Background: Antiemetic effects and safety of granisetron or palonosetron alone and in combination with a corticosteroid against chemotherapy-induced nausea and vomiting (CINV) were retrospectively evaluated in patients with Hodgkin lymphoma receiving adriamycin, bleomycin, vinblastine, and dacarbazine (ABVD) therapy. Methods: A total of 39 patients were eligible for this study. Before ABVD therapy, granisetron or palonosetron was intravenously administered with or without a corticosteroid (dexamethasone or hydrocortisone) and aprepitant. The proportions of patients with complete control (CC) during the overall (0-120 h after the start of ABVD therapy), acute (0-24 h) and delayed (24-120 h) phases were evaluated. CC was defined as no vomiting and no use of antiemetic rescue medication with only grade 0-1 nausea. Results: Granisetron and palonosetron were administered in 21 and 18 patients, respectively. The CC rate during the acute, delayed and overall phases was not statistically different between the two groups. The CINV was completely controlled during overall phase in 58.3% of patients receiving granisetron or palonosetron in combination with a corticosteroid, whereas in 11.1% of those without co-treatment of a corticosteroid (P < 0.05). There were significantly higher frequencies of anorexia, leucopenia and neutropenia in the palonosetron group. There is a statistically significant difference in the frequency of febrile neutropenia between presence and absence of a corticosteroid (p = 0.024). Conclusion: These findings suggested that a combination use of a corticosteroid with a 5-HT3 receptor antagonist was preferable for CINV control in patients with Hodgkin lymphoma receiving ABVD therapy, although the careful management of febrile neutropenia is required. Trial registration: The study approval numbers in the institution; 24-12 and 24-359. Registered April 17, 2012 and June 21, 2012.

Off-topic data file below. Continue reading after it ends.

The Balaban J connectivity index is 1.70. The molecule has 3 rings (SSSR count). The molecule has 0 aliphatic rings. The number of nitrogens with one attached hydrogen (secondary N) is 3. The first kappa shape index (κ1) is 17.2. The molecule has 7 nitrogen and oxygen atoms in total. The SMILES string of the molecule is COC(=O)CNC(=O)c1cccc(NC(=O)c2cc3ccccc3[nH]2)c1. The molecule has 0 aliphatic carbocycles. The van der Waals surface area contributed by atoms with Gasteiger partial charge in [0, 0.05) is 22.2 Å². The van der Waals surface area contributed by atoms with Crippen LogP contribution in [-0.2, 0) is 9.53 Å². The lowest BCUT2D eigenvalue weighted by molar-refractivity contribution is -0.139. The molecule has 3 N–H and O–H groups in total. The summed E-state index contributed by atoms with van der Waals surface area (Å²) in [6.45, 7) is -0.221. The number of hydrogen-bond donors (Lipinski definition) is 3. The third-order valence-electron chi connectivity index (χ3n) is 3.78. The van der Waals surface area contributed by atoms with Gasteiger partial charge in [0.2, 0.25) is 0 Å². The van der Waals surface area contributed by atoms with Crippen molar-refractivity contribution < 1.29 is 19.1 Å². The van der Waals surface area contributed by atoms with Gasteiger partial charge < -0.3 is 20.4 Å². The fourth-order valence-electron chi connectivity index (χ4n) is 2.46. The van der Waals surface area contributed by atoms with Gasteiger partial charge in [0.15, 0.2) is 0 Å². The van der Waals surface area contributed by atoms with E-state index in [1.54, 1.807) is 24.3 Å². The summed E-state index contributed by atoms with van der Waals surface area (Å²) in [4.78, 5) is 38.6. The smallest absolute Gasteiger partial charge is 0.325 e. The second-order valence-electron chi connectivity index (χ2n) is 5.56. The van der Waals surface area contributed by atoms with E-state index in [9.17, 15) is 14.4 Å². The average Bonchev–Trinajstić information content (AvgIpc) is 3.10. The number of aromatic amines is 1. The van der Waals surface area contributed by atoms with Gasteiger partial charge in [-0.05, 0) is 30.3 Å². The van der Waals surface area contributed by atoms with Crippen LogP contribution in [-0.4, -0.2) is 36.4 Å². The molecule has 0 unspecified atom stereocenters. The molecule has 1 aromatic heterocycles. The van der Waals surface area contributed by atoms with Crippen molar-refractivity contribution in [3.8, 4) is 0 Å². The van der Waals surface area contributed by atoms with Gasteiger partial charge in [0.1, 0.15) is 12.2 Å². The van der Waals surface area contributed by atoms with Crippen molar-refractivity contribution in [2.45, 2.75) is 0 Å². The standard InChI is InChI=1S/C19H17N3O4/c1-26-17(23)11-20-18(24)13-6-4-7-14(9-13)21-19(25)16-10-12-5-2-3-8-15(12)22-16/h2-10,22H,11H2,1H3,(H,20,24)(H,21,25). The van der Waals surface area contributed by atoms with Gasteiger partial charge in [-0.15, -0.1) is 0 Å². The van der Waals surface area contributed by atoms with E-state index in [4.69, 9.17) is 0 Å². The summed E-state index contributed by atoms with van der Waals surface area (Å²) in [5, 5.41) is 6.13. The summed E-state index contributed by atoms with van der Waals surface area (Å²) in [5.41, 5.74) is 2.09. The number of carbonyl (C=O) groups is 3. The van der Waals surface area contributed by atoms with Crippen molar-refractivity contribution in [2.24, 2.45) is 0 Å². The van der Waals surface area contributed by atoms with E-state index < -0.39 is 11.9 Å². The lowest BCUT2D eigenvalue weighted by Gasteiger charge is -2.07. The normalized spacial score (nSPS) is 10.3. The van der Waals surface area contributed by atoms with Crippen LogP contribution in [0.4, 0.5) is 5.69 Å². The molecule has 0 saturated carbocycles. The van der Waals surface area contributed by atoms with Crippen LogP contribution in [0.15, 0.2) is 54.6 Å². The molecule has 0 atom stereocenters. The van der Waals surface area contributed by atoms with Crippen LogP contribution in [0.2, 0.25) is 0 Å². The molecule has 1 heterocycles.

|Journal||Journal of Pharmaceutical Health Care and Sciences|
|Publication status||Published - Jan 9 2018|
All Science Journal Classification (ASJC) codes
- Pharmacology (medical)
- Pharmacology (nursing)